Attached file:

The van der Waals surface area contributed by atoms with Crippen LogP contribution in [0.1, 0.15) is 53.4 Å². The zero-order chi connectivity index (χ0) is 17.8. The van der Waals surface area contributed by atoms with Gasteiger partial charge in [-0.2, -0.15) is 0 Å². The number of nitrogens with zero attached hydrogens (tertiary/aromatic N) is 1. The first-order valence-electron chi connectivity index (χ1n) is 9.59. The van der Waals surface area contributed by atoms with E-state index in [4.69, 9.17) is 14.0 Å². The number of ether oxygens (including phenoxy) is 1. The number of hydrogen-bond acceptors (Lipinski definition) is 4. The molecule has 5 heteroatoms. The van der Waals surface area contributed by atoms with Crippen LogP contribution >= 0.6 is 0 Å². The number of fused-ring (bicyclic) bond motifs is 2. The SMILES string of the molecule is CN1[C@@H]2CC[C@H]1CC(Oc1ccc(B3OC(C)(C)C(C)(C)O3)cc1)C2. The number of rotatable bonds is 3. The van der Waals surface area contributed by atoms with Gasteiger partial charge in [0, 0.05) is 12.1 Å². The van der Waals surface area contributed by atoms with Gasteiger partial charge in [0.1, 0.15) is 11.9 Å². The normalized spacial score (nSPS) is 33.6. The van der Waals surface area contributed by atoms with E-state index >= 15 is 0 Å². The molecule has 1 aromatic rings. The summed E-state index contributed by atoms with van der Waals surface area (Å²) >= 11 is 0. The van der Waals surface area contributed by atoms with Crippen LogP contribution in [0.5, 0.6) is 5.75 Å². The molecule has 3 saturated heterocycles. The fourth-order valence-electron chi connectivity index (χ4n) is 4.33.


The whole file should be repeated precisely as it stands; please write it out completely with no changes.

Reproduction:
The van der Waals surface area contributed by atoms with Crippen LogP contribution in [0.1, 0.15) is 53.4 Å². The zero-order chi connectivity index (χ0) is 17.8. The van der Waals surface area contributed by atoms with Gasteiger partial charge in [-0.2, -0.15) is 0 Å². The number of nitrogens with zero attached hydrogens (tertiary/aromatic N) is 1. The first-order valence-electron chi connectivity index (χ1n) is 9.59. The van der Waals surface area contributed by atoms with E-state index in [4.69, 9.17) is 14.0 Å². The number of ether oxygens (including phenoxy) is 1. The number of hydrogen-bond acceptors (Lipinski definition) is 4. The molecule has 5 heteroatoms. The van der Waals surface area contributed by atoms with Crippen LogP contribution >= 0.6 is 0 Å². The number of fused-ring (bicyclic) bond motifs is 2. The SMILES string of the molecule is CN1[C@@H]2CC[C@H]1CC(Oc1ccc(B3OC(C)(C)C(C)(C)O3)cc1)C2. The number of rotatable bonds is 3. The van der Waals surface area contributed by atoms with Gasteiger partial charge in [0, 0.05) is 12.1 Å². The van der Waals surface area contributed by atoms with Gasteiger partial charge in [0.1, 0.15) is 11.9 Å². The normalized spacial score (nSPS) is 33.6. The van der Waals surface area contributed by atoms with E-state index >= 15 is 0 Å². The molecule has 1 aromatic rings. The summed E-state index contributed by atoms with van der Waals surface area (Å²) >= 11 is 0. The van der Waals surface area contributed by atoms with Crippen LogP contribution in [0.5, 0.6) is 5.75 Å². The molecule has 3 saturated heterocycles. The fourth-order valence-electron chi connectivity index (χ4n) is 4.33.